Greetings, my fellow port swillers!
So which is it: More the saint or More the sinner? Was he the ruthless, sexually repressed rage addict suggested by historians like G.R. Elton, fearful of change and driven by helpless fury? Or was he the humble and generous “man for all seasons” praised by his friend Robert Whittinton and so many others among his contemporaries? Were there really two Thomas Mores: the young, open-minded humanist, and the older royal courtier, gripped by religious fanaticism?
The moral integrity of More’s life has been argued with persuasive skill in the various works of Gerard Wegemer, among many others. And Peter Ackroyd’s fine biography, The Life of Thomas More, vividly captures the whole extraordinary man–his virtues, his flaws, and the decisive nature of his moment in history. Travis Curtright has now added to the luster of the real More’s legacy with his excellent new book The One Thomas More.
As the title suggests, Curtright sees Thomas More’s life as a consistent, organic record of Christian witness, start to finish; a thoroughly logical integration of humanism, piety, politics and polemical theology. There is only “one” Thomas More–a man of tender nobility, subtle intellect, and forceful conviction, all rooted in profound fidelity to the larger commonwealth of Christendom outside and above Tudor England. For Curtright, More embodied “the Erasmian ideal of wedding learning with virtue,” lived through a vigorous engagement with temporal affairs. He treats More’s scholarly critics with proper respect while methodically dismantling their arguments; and he does it by carefully unpacking and applying three of More’s most important written works: The Life of Pico Mirandola, The History of Richard III, and Utopia.
Curtright correctly sees that More’s real source of annoyance for many modern revisionist critics is his faith. If revisionists like Elton implicitly define “humanism” as excluding religious faith, then a man like Thomas More and the whole vast Christian tradition of integrating faith and reason become serious irritants. As Curtright observes:
The entire structures of the two Mores and real More theories congeal around [critics'] notions of a “true” humanism that excludes the possibility of faith and reason working together, a position transparently stated by [G.R.] Elton and one that influences contemporary condemnations of More as a “fanatic.”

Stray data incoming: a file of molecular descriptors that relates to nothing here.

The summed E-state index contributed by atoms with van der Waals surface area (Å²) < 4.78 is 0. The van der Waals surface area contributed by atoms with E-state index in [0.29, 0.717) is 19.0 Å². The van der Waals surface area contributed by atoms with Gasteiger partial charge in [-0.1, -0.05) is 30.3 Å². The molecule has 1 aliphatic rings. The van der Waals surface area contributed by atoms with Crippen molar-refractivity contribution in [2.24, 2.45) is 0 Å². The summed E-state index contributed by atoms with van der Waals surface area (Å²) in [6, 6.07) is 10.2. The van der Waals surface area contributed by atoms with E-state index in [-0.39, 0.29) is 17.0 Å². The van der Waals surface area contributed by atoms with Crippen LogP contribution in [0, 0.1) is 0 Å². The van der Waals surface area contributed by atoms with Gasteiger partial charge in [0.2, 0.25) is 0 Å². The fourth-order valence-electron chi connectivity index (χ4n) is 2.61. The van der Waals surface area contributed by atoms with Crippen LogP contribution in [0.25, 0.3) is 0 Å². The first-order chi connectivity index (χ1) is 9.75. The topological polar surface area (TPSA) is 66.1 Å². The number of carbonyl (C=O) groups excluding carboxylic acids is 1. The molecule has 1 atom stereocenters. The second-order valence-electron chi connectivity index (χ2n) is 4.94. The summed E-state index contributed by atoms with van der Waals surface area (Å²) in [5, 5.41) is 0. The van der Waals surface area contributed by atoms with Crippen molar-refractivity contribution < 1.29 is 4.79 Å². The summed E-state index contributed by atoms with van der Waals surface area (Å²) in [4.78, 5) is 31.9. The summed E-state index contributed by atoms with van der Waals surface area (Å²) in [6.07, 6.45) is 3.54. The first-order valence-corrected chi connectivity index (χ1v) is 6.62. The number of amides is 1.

Bickering over the “real” Thomas More has importance beyond the scholarly community. Why? Because just as the nutty premises of Dan Brown’s The Da Vinci Code confused millions by reinventing the backstory of Christian belief, so too the novel Wolf Hall offers a revisionist Thomas More wrapped in popular melodrama. The author, Hilary Mantel, a lapsed Catholic whose disgust for the Church is a matter of public record, drew her portrait of More in part from the work of Elton. The “hero” of her novel is Thomas Cromwell–More’s tormentor, and in reality, a man widely loathed by his contemporaries as an administratively gifted but scheming and vindictive bully. Unlike the widespread European shock that greeted More’s judicial murder, few wept for Cromwell when he finally followed More to the scaffold.
I quote all this at length because the Mothe has been pestering me for some time to read Wolf Hall. I might, too, just by way of exposure, but I think I’ll try Curtright’s book, too. Indeed, I believe I’m ready to go right back and tackle More’s own works cited above. Like many modern liberal arts students, my sole exposure to date has been to bits and pieces of Utopia, and that was a good 25 years ago.
I was chatting with a fellow believer last evening, stating only half in jest my belief that given my…attitudes (I, too, see faith and reason as complimentary, not exclusive of each other), at some point I am likely to be hauled off and either put in a reeducation camp or else stood up against the wall. I don’t know whether I’d be able to crack jokes with my executioners like More, but I’d at least keep him in mind.
UPDATE: Lawks! I checked over at the devil’s website and found that Curtright’s tome is going for about sixty bucks, which is somewhat beyond what the Port Swiller CFO is likely to approve. Guess I’ll have to save my pennies and wait a bit…..